(This post first appeared on Parenting With a Smile in July, 2016.)
Rollin and I went to church on a Thursday afternoon in Minnesota with his 93-year-old dad at his assisted living home. Folding chairs lined the activity room and about fifteen gray-headed people congregated there. Walkers parked along the perimeter of the meeting place.
The kind-hearted preacher spoke with conviction about the peace and joy Jesus gives. His voice rose above the confused murmuring of some of the attendees.
“Sweet hour of prayer,” one woman said loudly, over and over. Occasionally, she’d throw in a “Jesus loves me this I know.” Another lady had trouble finding just the right place to sit. Rollin helped her to a seat, front and center. She seemed to be pleased with it. At first it was annoying, trying to hear the man up front over the interruptions, but God was there, waiting to interrupt my own annoyance with His grace.
Soon, communion emblems were offered. The pastor tenderly served each one individually at their seats. Some couldn’t take their own piece of bread, dropping it on the floor. The pastor decided maybe he should hand each one their piece. He did the same with the cup. As he went around, he suggested we sing the children’s song, “Jesus Loves Me.” Old, wobbly voices joined in song and my eyes filled with tears. To be in the company of such saints moved me. It didn’t matter that they were confused, unable to make sense of what to do with the bread and tiny cups they’d been handed.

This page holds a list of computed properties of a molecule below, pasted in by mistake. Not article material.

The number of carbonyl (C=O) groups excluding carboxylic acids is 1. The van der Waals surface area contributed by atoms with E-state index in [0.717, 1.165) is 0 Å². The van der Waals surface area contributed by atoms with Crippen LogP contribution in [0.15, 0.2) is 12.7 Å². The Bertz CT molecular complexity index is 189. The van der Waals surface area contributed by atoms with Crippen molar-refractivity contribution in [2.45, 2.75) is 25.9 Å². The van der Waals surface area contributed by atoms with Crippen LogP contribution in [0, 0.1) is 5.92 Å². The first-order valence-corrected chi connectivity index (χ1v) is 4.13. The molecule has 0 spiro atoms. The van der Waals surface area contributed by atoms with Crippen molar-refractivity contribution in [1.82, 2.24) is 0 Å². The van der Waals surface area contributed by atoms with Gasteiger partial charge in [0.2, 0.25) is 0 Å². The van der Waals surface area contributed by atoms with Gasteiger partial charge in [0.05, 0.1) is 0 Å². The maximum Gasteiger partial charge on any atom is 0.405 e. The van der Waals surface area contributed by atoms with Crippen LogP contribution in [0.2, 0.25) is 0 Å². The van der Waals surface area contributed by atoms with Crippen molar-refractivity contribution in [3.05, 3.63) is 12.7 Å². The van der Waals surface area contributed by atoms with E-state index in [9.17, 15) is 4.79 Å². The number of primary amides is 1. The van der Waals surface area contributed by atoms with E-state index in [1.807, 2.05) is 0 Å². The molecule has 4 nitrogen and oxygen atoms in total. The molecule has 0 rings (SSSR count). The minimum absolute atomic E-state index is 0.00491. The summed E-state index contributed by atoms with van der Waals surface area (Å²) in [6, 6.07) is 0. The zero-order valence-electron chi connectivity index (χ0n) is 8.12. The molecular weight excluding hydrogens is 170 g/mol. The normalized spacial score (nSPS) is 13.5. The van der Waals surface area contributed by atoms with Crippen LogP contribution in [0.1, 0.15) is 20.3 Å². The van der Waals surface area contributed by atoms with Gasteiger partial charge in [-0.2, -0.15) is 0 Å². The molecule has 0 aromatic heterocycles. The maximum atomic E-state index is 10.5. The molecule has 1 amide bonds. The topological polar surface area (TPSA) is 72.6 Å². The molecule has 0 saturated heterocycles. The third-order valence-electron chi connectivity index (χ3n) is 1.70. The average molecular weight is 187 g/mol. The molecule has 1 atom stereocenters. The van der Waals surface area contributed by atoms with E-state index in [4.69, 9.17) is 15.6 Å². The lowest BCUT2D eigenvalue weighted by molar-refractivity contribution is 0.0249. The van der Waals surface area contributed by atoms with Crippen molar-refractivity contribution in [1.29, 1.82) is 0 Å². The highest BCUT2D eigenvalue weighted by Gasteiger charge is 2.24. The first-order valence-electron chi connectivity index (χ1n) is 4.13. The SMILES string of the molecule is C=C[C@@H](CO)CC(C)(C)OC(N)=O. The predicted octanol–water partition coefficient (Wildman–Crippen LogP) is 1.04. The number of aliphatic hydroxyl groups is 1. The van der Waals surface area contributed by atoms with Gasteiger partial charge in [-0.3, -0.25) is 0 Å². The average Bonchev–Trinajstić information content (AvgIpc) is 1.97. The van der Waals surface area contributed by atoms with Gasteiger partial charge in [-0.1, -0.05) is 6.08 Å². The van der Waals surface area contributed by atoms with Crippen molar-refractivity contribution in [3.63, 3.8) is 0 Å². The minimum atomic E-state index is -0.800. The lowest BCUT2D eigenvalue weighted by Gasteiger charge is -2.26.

“Sweet hour of prayer,” she said again, louder than was appropriate. But from the overflow of her heart, it came. Worship in its truest, purest form.
Then the pastor went around to collect the empty cups. “Would you like to drink that?” he gently asked the first woman. No, she shook her head. But then she drank it, and placed the plastic cup on the tray he offered. The same happened with the old man in a wheelchair.
Now my own heart overflowed. To be in the presence of these saints was an honor I’ll not soon forget. I hope when my mind is foggy, the thing that rises to the top is worship and praise to the One who has loved and sustained me my whole life.
The old folks’ memories are gone, but God sees their hearts, past the place of confusion, past the inappropriateness of their behavior, to who they are because of Jesus. Jesus loves them, this they know. Loves them, died for them, will come for them. Even so, Lord Jesus, come.